I am still addicted to It's A Wipe! Running a raiding guild where I can raid exactly when I want to rather than on a fixed schedule is really fun!
This game does a lot of things right that I find rare in any game, let alone one developed by a single person. The standout surprise is how good the numbers are in the fights. As you push through the game the dungeons get more challenging both strategically and numerically and it strikes a nice balance between requiring farming without requiring *too* much farming. Gear scales up quite dramatically between dungeon tiers, roughly doubling in efficacy. This works out well in that new tiers of fights are extremely difficult at the start but become pretty trivial by the end - it actually feels a lot like raids did in WOW in terms of that ramp up.
The developer did a good job tuning those numbers correctly, especially in that the final dungeon tier is really quite challenging even if you are almost fully geared out from the previous dungeons. It is the last challenge after all (until the expansion!) so making it a bit of a brick wall is completely reasonable. There are a lot of decisions to make in terms of who you take to the dungeon and how you are going to gear them and it is not clear to me what the optimal answers are.
Luckily that doesn't mean that there are no bad choices - on the contrary, there are a million ways to play stupidly. What I really enjoy in games though is a situation where there are a bunch of interesting ways to be good. If there are a million ways to play and one hundred of them are solid then there is a lot of room to play around hunting for the *perfect* solution without feeling like experimentation is just a waste of time. I like finding the ideal setup but I want the sense that once I find it there might still be something out there a touch better and that is easiest to achieve when there are many ways to be good.
There are a couple of exceptions to the rule of good balance though. Trinkets are really weird items and their abilities are all over the map unlike weapons and armour which are fairly predictable. The good trinkets boost spell power, dps, crit chance, hit points, or armour. These are all totally reasonable choices that you will use at some time or other. The trinkets that boost damage usually give a ~10% boost, hit points go up by 10-200% (which isn't as broken as it sounds because dps classes with excess hit points aren't actually much better) and armour is useful. So far, so good.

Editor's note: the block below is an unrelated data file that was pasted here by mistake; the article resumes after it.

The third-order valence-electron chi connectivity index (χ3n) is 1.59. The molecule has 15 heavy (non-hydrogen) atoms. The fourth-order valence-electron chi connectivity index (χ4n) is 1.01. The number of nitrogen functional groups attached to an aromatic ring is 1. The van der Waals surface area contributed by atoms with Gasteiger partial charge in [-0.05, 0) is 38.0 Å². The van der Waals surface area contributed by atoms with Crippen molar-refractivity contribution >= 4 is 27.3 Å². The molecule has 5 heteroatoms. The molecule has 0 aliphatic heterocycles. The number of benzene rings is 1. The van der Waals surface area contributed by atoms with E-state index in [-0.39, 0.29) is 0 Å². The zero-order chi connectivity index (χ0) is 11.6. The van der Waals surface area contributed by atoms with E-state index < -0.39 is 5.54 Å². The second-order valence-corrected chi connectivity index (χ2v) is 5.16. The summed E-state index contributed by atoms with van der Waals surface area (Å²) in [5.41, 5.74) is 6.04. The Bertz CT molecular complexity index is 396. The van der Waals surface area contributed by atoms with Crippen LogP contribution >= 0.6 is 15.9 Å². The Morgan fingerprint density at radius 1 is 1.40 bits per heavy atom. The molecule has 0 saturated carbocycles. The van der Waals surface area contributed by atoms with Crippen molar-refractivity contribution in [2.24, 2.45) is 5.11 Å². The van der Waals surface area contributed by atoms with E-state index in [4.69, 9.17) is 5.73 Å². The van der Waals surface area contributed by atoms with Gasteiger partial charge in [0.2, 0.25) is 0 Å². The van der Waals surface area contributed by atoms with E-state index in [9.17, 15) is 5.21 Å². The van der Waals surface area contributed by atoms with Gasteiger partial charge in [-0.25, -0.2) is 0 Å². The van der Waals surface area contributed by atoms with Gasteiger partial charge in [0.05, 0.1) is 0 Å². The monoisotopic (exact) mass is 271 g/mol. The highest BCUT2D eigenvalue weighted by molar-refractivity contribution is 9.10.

Then there are the awful trinkets. Not just subpar, but on the verge of having no game effect. Specifically there are trinkets to increase or decrease threat generated by 8%. The way threat works is you assign a tank to each enemy and the enemies attack that tank no matter what. Even if the tank never hits that particular enemy and the rest of the raid is beating on them the tank holds aggro. How a small change in threat generation was supposed to be useful when tanks have literally infinite threat is a bit beyond me. I am totally okay with items that aren't very good but these aren't a skill tester - they just don't do anything. You can tell an item has issues when it does 8 of a thing and you wouldn't consider using it if that number was 1,000,000 instead.
The final dungeon in It's A Wipe! is changing my tactics a fair bit. The main consideration is that there is a boss that mind controls one party member each round and dealing with that is an issue. Your healers, wizards, bards and tanks just hit the tank for 1 damage so they are no problem. Rogues stab the tank for a lot of damage so that is bad. Mages however hit the entire raid for 50 damage which probably kills all of your wizards and mages! Until I manage to farm up HP trinkets for all my wizards and mages I basically can't take a mage to the final dungeon. That particular mechanic seems way out of line if I was actually playing with real people - the mages would be on the forums crying up a storm. In this case though it just means I try to win with my mage riding the bench.